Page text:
By Hunter Marston
Many analysts have noted the advantages Singapore provides as a setting for the upcoming summit between U.S. President Donald J. Trump and North Korean leader Kim Jong-un. As Joshua Kurlantzick recently wrote on this blog, “Choosing Singapore reduces the expectations (slightly) of the summit, making it a (slightly) more low-key affair than if the two leaders had met in the DMZ or North Korea where the summit would have been even more dramatic.” The Singapore location, in this argument, may allow the two leaders more time to hammer out some kind of deal, while Singapore’s skillful diplomatic corps and experience with summit could help prevent any gaffes and possibly bridge any divides.
But the location of the summit alone will not significantly impact the outcome of this high-stakes meeting; the choice of Singapore may not even have the modest impact on the summit that Kurlantzick predicts. Indeed, optics given Singapore’s neutral diplomatic position (it maintains diplomatic relations with Pyongyang and has close ties with the United States) are unlikely to dictate the summit’s end result. In fact, rather than lowering expectations for the summit, if anything the location significantly elevates North Korea’s prestige by providing an opportunity for the two leaders to meet on an equal footing. Moreover, Singapore’s openness to international media means that coverage of the event will be far more intensive than if the event had been held at the DMZ or in North Korea, where Kim’s regime would have some control of the optics, along with South Korea.
From a logistical point of view, Singapore indeed presents an ideal place to hold such a weighty meeting between two bitter adversaries. In 2015, Singapore successfully hosted the historic meeting between former Taiwanese President Ma Ying-jeou and Chinese president Xi Jinping, the first such face-to-face between Taiwanese and Chinese leaders.
The city state has a wealth of experience in organizing high-profile conferences bringing together heads of state. The well-known annual Shangri-La Dialogue, which just wrapped up this past Sunday, this year featured a keynote address by Indian Prime Minister Narendra Modi, as well as notable speeches by U.S. Secretary of Defense Jim Mattis and Singaporean Defense Minister Ng Eng Hen.
Yet Singapore’s eminent status as an economic and diplomatic hub—enhanced by the rush of international journalists filling the country’s hotels—ups the ante for both sides and shifts the world’s attention onto city-state.
Expectations are at a fever pitch this week, as U.S. foreign policy analysts have weighed in with a litany of op-eds outlining the prospects for a diplomatic breakthrough – or failure leading to war. As Bruce Jones of the Brookings Institution warns, “The risks of war are higher now than before the drive to the summit.” As Rosa Brooks of Georgetown Law School points out, by denigrating the efforts of past presidential administrations, Trump has significantly raised expectations that he will secure a better deal and in so doing has reduced the likelihood of an agreement that favors the United States. Moreover, the divide in perceptions between Washington and Pyongyang remains acute: each side insists on its own understanding of what a satisfactory outcome for a summit would look like. The White House has doubled down on its definition of “complete, verifiable, and irreversible denuclearization.” But the North has so far refrained from embracing this point. As such, when the two leaders show up to the negotiating table this week, there are no guardrails for the road ahead. As policy analysts have noted, lower-level meetings typically lay the groundwork for such a meeting to finalize certain details by way of a formal agreement. But without certain parameters for the leadership summit in place ahead of the discussion (not to mention the diligent policy work that must take place behind the scenes in a gutted State Department), Trump and Kim may find themselves with little guidance.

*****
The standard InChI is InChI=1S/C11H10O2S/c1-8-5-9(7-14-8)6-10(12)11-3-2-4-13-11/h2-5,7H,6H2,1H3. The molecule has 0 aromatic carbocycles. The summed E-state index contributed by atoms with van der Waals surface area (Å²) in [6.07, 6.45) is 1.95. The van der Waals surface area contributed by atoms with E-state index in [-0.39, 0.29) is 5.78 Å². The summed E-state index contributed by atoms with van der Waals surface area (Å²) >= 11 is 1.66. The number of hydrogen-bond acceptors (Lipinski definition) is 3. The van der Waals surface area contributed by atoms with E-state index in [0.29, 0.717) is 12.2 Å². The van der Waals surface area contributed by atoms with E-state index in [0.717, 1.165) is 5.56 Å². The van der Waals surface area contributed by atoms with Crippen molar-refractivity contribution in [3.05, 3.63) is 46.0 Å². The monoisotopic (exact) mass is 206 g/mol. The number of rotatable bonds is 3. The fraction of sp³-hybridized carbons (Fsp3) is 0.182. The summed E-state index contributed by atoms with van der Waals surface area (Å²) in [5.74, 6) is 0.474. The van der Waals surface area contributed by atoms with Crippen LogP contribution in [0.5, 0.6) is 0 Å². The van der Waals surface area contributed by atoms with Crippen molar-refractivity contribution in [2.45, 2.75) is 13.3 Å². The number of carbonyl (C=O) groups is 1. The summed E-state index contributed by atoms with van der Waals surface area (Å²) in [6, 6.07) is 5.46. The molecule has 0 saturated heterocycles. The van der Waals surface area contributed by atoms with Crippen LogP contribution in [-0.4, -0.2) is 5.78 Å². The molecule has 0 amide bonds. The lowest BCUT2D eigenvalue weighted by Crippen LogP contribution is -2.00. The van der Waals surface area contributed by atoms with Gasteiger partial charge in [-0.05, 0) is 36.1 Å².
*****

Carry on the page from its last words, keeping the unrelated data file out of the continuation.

If the event were to be held on the Korean Peninsula, it would entail certain tradeoffs. If it took place in Pyongyang, Trump would have to bestow Kim the honor of an unprecedented official visit (Bill Clinton had considered such a trip in 2000 but decided against it). If the event took place on the Demilitarized Zone (or DMZ), the focus would remain on the Koreas as host nations with the United States as a foreign interloper.
As laid out above, Singapore presents unique advantages for the meeting: world-class security and intelligence personnel, quality infrastructure and luxury hotels, and above all a neutral political atmosphere.
Nevertheless, instead of reducing expectations or lowering the potential for drama, Singapore’s attractiveness as a venue for such a high-stakes meeting only elevates the nature of the summit and intensifies the pressure cooker for high-wire diplomacy.
Yet few are more adept at controlling the media spotlight than President Trump. That fact may grant some reassurance of the United States’ advantage. But anything could happen with this unprecedented meeting between two of the most unpredictable personalities in world politics.
Hunter Marston (@hmarston4) is an independent Southeast Asia analyst in Washington, DC. He co-authored a chapter on Singapore in a forthcoming volume, Asia’s Quest for Balance: China’s Rise and Balancing in the Indo-Pacific (Rowman & Littlefield, 2018).
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